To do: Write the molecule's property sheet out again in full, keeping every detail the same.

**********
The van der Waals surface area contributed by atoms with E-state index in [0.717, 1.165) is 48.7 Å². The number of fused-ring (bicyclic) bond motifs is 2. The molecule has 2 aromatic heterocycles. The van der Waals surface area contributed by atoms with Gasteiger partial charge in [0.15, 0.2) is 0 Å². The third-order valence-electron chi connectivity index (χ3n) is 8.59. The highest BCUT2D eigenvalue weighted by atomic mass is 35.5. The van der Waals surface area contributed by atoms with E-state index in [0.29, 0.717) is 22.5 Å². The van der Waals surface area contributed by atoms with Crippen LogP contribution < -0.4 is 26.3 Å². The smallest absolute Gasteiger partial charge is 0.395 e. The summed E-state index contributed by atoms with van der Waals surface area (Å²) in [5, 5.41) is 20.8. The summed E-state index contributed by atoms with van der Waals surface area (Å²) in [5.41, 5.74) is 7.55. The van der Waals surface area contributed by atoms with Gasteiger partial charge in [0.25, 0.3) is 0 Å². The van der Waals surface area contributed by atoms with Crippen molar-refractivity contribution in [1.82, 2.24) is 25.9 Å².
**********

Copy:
The van der Waals surface area contributed by atoms with E-state index in [0.717, 1.165) is 48.7 Å². The number of fused-ring (bicyclic) bond motifs is 2. The molecule has 2 aromatic heterocycles. The van der Waals surface area contributed by atoms with Gasteiger partial charge in [0.15, 0.2) is 0 Å². The third-order valence-electron chi connectivity index (χ3n) is 8.59. The highest BCUT2D eigenvalue weighted by atomic mass is 35.5. The van der Waals surface area contributed by atoms with E-state index in [0.29, 0.717) is 22.5 Å². The van der Waals surface area contributed by atoms with Crippen LogP contribution < -0.4 is 26.3 Å². The smallest absolute Gasteiger partial charge is 0.395 e. The summed E-state index contributed by atoms with van der Waals surface area (Å²) in [5, 5.41) is 20.8. The summed E-state index contributed by atoms with van der Waals surface area (Å²) in [5.41, 5.74) is 7.55. The van der Waals surface area contributed by atoms with Gasteiger partial charge in [0.25, 0.3) is 0 Å². The van der Waals surface area contributed by atoms with Crippen molar-refractivity contribution in [1.82, 2.24) is 25.9 Å².